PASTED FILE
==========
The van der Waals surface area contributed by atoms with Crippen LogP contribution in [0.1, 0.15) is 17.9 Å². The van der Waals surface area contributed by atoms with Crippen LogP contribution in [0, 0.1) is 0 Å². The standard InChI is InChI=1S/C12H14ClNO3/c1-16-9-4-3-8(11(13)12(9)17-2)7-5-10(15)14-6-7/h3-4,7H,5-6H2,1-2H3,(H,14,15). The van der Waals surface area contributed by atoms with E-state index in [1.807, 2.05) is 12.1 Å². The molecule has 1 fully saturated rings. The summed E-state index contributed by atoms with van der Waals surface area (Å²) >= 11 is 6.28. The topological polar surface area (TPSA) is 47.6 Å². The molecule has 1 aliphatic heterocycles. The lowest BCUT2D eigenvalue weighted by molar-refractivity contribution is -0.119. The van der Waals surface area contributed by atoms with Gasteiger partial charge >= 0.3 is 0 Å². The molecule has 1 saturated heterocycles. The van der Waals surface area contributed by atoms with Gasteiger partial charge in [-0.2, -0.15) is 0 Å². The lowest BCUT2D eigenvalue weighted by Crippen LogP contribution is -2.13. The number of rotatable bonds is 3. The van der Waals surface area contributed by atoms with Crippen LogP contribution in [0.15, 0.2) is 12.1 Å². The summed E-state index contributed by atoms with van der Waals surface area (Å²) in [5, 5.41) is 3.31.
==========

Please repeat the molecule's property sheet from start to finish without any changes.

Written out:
The van der Waals surface area contributed by atoms with Crippen LogP contribution in [0.1, 0.15) is 17.9 Å². The van der Waals surface area contributed by atoms with Crippen LogP contribution in [0, 0.1) is 0 Å². The standard InChI is InChI=1S/C12H14ClNO3/c1-16-9-4-3-8(11(13)12(9)17-2)7-5-10(15)14-6-7/h3-4,7H,5-6H2,1-2H3,(H,14,15). The van der Waals surface area contributed by atoms with E-state index in [1.807, 2.05) is 12.1 Å². The molecule has 1 fully saturated rings. The summed E-state index contributed by atoms with van der Waals surface area (Å²) >= 11 is 6.28. The topological polar surface area (TPSA) is 47.6 Å². The molecule has 1 aliphatic heterocycles. The lowest BCUT2D eigenvalue weighted by molar-refractivity contribution is -0.119. The van der Waals surface area contributed by atoms with Gasteiger partial charge >= 0.3 is 0 Å². The molecule has 1 saturated heterocycles. The van der Waals surface area contributed by atoms with Gasteiger partial charge in [-0.2, -0.15) is 0 Å². The lowest BCUT2D eigenvalue weighted by Crippen LogP contribution is -2.13. The number of rotatable bonds is 3. The van der Waals surface area contributed by atoms with Crippen LogP contribution in [0.15, 0.2) is 12.1 Å². The summed E-state index contributed by atoms with van der Waals surface area (Å²) in [5, 5.41) is 3.31.